Searching for Supersymmetry in Boosted Fully-Hadronic Final States with B-Jets and Calibrating B-Jet Identification Using Spatially Matched Muons at the Atlas Detector
This thesis presents two analyses that involve the identification of hadronic jets produced by the fragmentation of b-quarks or "b-jets''. The identification exploits the hard fragmentation of b-quarks and relatively long lifetime of B hadrons. The first analysis is the calibration of the efficiency of the MV2c10 b-jet identification algorithm using a sample of b-jets with muons from B hadron decays and a kinematic property of these jets knows as "pTrel'', which is constructed from the muons. This analysis was performed using 68 fb-1 of data collected at √s = 13$ TeV with the ATLAS detector during Run 2 of the Large Hadron Collider. Improvements in the methods of this calibration have led to a reduction by more than an order of magnitude in the uncertainty of earlier measurements of b-jet tagging efficiency using this approach. This work included substantial contributions to the software and computing framework used to the study the identification of jets produced by heavy flavor decay; these contributions are described herein. The second analysis is a search for electroweakly-produced supersymmetric partners of the gauge bosons or "gauginos''. This search uses 140 \ifb\ of data collected at √s = 13 TeV with the ATLAS detector during Run 2 of the Large Hadron Collider. My work focused on developing a new signal region that targeted final states specifically containing two b-jets and two light-quark jets. As part of this optimization, I examined different supersymmetric scenarios and explored alternative techniques for estimating the Standard Model backgrounds. Based on preliminary results, in the wino-bino scenario, this search is expected to provide sensivity to charginos with masses up to ~1 TeV. For a scenario in the general-gauge-mediation model (where higgsino becomes the next-lightest SUSY particle), this search will provide sensitivity for higgsinos with masses up to 600 GeV (discovery) or 800 GeV (exclusion) for most of the possible Z/h branching ratios. Finally, the sensitivity to the scenarios where higgsino is next-lightest and bino is the lightest SUSY particle has been studied, on which no explicit exclusion has been reported yet by the searches in LHC.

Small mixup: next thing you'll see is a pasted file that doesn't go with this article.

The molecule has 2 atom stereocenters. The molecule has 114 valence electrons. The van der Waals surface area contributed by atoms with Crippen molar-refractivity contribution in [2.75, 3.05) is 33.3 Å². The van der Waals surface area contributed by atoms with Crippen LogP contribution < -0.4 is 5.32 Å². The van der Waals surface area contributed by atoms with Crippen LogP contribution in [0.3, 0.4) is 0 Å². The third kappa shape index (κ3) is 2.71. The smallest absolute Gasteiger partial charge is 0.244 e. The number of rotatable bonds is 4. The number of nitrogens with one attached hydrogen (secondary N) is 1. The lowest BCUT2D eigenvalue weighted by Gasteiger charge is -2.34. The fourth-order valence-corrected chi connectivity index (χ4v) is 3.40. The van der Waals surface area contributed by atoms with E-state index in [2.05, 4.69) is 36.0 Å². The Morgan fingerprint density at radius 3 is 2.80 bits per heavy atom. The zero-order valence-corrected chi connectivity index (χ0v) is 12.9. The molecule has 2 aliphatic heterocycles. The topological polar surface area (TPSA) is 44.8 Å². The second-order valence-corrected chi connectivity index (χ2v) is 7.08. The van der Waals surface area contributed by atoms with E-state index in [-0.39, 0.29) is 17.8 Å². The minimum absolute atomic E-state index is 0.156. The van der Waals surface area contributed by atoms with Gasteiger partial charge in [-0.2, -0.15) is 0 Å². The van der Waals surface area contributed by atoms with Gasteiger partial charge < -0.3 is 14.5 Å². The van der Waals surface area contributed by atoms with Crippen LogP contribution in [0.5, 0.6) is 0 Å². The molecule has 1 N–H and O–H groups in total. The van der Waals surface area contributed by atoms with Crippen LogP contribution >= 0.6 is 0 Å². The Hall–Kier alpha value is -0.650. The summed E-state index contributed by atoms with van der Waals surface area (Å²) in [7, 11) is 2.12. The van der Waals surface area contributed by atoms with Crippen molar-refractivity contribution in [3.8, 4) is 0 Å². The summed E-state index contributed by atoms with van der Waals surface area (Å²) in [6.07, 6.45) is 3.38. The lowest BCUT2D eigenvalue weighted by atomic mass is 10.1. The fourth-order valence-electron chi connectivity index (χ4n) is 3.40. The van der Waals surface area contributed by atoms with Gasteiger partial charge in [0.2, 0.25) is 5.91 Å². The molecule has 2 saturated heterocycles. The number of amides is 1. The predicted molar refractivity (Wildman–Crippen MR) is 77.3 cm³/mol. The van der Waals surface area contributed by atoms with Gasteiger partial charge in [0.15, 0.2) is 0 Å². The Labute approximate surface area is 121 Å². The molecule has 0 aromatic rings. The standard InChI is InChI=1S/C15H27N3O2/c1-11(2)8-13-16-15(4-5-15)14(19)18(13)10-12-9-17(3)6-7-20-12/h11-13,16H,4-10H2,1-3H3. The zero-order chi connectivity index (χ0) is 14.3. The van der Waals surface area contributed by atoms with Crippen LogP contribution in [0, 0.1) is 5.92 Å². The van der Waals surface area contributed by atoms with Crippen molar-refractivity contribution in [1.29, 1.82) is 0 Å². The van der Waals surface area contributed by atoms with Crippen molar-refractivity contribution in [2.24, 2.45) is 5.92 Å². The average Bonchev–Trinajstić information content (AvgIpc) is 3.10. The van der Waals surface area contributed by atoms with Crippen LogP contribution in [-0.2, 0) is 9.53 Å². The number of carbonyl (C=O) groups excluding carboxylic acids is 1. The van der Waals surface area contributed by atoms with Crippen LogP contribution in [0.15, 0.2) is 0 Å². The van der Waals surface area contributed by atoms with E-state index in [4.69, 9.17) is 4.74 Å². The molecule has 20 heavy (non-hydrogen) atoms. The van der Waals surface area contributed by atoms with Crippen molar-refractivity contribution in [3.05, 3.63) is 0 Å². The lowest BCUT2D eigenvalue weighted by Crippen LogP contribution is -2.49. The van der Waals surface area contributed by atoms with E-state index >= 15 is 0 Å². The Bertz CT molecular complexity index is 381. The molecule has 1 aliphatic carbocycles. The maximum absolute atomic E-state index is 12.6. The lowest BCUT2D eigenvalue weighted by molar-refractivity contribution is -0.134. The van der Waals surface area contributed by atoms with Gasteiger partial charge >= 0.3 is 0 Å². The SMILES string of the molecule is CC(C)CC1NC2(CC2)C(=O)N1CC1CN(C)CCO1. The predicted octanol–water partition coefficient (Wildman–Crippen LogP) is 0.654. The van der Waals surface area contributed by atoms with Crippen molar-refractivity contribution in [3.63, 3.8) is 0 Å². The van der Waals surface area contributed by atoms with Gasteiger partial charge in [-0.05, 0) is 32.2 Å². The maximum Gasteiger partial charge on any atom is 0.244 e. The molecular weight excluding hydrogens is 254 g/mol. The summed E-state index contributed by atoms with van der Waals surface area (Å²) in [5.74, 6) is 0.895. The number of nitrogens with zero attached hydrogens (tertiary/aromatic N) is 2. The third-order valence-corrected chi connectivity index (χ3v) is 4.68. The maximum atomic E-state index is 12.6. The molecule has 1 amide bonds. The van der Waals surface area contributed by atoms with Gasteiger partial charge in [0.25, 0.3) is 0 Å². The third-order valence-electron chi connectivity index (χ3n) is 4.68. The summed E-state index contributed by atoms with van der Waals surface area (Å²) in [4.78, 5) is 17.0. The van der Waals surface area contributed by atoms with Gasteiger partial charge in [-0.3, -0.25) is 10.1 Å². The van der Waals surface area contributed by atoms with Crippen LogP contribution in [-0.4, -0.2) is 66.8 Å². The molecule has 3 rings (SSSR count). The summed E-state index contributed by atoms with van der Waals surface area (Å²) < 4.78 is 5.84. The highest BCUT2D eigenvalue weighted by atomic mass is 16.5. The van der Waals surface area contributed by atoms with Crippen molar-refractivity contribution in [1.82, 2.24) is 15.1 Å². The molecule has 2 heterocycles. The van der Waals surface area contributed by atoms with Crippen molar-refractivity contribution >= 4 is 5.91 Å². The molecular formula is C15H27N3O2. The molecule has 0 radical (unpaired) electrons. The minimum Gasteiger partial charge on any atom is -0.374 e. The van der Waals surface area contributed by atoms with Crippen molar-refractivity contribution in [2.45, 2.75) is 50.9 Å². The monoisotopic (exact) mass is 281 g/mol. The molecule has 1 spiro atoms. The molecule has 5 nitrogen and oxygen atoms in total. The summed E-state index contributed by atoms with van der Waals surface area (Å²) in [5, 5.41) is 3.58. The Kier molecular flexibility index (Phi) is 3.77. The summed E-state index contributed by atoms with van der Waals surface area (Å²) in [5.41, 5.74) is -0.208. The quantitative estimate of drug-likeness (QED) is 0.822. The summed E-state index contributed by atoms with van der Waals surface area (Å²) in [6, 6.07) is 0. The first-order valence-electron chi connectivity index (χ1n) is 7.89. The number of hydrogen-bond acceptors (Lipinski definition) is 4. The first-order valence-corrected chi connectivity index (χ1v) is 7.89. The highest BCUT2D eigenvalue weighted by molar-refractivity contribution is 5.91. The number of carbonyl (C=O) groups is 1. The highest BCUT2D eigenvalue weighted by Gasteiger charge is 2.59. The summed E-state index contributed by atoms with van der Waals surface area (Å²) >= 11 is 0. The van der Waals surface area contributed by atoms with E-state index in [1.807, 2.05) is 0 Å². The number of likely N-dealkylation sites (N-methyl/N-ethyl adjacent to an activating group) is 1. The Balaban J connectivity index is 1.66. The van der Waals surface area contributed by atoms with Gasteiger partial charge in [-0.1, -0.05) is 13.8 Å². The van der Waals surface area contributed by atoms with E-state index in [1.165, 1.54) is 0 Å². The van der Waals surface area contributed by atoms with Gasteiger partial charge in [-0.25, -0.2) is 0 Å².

Creager, Rachael Ann, "Searching for Supersymmetry in Boosted Fully-Hadronic Final States with B-Jets and Calibrating B-Jet Identification Using Spatially Matched Muons at the Atlas Detector" (2020). Dissertations available from ProQuest. AAI27744454.